The trial court further held that any right of the wife to recover against the Security Bank ‘was limited to the amount of damages she might prove she had suffered’, and that ‘Bertha F. Walters has never suffered any damage by the breach of said co-renters' agreement in any sum whatsoever’. The conclusions of law also state that if the Security Bank ‘were liable to Bertha F. Walters * * * the Estate of William R. Walters, Deceased, would be, in turn, liable to Plaintiff (Security) Bank, for the same amount’; that such liability would be for conversion of the cashier's checks as to the Security Bank, but that the Bank had suffered to damage by reason of such conversion. It was therefore adjudged that the Security Bank recover nothing as against either defendant, and that Bertha F. Walters, and Helen A. Walters as executrix of the Estate of William R. Walters, Deceased, take nothing.

It is the contention of appellant Bertha F. Walters that the trial court erred ‘in its conclusion that Bertha F. Walters was not damaged by the conduct of the Security-First National Bank’; that the cashier's checks were held by Mr. and Mrs. Walters in joint tenancy or in trust for Bertha F. Walters as to one-half thereof; that certain conclusions of law are not supported by the evidence or the findings; that in any event in such an equitable proceeding as the present declaratory relief action, the court should not absolve the bailee bank from liability.

The brief of Helen A. Walters, Executrix, complains that the judgment as it affects the estate, ‘is conditional as well as speculative’, and without support in the findings or evidence, and asks that the judgment should be reversed or modified by striking out ‘that portion which provides that if plaintiff bank ‘were liable to Bertha F. Walters for damages in any sum whatsoever, the Estate of William R. Walters, Deceased, would be liable to Bertha F. Walters'’.

The Security Bank appeals from that portion of the judgment which holds that the Bank breached the co-renters' agreement in permitting William R. Walters to have access to the box. It is argued that ‘The rights of the parties are governed solely by the co-renters' Agreement of April 13, 1942’, that the receipt of April 11, signed only by the wife, was not admissible in evidence; and that ‘The fact that the bank orally represented to Bertha F. Walters that they would not permit access to the box to W. R. Walters does not create an estoppel against the bank’.

A survey of the record herein and of the various points of objection raised in the briefs of the several parties, none of whom find satisfaction in the decision of the trial court, discloses no prejudicial error and no cause for reversal. It cannot be said that the findings and judgment which purport to declare ‘the rights, duties and obligations of plaintiff (Security Bank) and defendants with respect to the proceeds of said cashiers checks', are without support in the evidence. Although it may be true that, based upon other items of evidence, a different result might have been reached by another judge or court hearing the case, such fact, under the usual rules of review, does not justify appellate interference with the judgment rendered. Nor have any citations been offered which furnish ground for reversal under the existent facts.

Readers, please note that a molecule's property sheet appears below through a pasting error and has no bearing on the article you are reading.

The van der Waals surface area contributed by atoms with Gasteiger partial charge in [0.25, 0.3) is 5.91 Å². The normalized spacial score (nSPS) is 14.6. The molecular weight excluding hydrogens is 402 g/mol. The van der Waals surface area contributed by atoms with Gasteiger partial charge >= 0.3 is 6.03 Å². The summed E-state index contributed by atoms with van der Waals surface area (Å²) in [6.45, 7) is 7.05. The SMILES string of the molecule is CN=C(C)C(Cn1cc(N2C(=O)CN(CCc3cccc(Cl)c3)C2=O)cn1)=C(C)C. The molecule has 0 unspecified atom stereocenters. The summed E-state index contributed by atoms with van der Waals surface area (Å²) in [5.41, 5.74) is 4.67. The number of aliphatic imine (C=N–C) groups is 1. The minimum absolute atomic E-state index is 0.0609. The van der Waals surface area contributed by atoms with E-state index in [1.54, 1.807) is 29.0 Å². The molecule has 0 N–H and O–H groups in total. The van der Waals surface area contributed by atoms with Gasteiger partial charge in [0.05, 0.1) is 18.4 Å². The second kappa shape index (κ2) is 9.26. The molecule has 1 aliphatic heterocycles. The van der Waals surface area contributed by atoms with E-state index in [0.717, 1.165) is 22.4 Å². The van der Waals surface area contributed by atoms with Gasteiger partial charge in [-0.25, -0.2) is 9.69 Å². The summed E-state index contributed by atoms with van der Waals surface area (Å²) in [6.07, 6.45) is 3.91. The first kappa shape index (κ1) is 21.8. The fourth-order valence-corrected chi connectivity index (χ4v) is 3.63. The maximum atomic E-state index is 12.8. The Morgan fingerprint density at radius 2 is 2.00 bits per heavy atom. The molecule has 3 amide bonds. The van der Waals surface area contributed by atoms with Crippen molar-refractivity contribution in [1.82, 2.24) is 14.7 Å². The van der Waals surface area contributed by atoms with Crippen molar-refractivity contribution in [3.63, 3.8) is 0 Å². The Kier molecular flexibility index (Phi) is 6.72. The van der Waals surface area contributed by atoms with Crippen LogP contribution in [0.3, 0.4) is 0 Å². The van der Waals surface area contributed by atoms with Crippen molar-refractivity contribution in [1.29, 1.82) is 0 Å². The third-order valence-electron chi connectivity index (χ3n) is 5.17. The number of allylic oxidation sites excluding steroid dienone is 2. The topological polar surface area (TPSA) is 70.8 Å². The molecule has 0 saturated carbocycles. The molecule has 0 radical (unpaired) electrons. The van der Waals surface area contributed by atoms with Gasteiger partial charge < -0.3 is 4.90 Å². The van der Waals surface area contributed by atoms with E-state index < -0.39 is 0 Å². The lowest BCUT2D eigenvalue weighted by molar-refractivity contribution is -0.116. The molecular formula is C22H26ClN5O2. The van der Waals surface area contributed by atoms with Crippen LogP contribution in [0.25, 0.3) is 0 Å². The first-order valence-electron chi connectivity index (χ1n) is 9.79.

That the Security Bank, by its own rules, should have kept the box sealed against entry by either party in the absence of the co-renter, pursuant to the instructions given by both Mr. and Mrs. Walters, seems clear. Mr. Tilton, manager of the bank, had, indeed, sealed the box, and as stated by the trial court, ‘Neither (party) attempted to violate it until the 28th of May when, undoubtedly solely due to the absence of Mr. Tilton and either the inexperience or lack of knowledge of Mr. Haigh (an employee), that modification was violated’. At that time Mr. Walters removed and cashed the cashier's checks which could legally be negotiated by either of the parties whose names were thereon.

As indicated in the findings, the bank's dereliction in reference to the safe deposit box, standing alone, is not necessarily determinative of the present controversy. Unless Bertha F. Walters has suffered some damage from the bank's conduct, there could be no cause for complaint. And this matter, like other questions of fact involved in the case was one presented for the trial court's decision.

The record discloses evidence from which the court might draw the reasonable conclusion that the cashier's checks placed in the box by Bertha F. Walters, were community property; that the money represented by such checks was derived from operation of the Radience Products Company, and that after William R. Walters had withdrawn and cashed the checks, the proceeds therefrom was returned to its original source, the Radience Products Company. This company and its assets formed a part of the estate of William F. Walters, and are mentioned in the agreement of compromise which purported to settle the difficulties existing between the parties, reserving only the alleged cause of action against the Security Bank.

The trial court's findings leading to the decision that none of the parties should recover anything from the other and that Bertha F. Walters had suffered no damage, cannot be said to be unsupported by the evidence nor in any manner contrary to law.

The judgment is affirmed.

DORAN, Justice.

WHITE, P. J., and DRAPEAU, J., concur.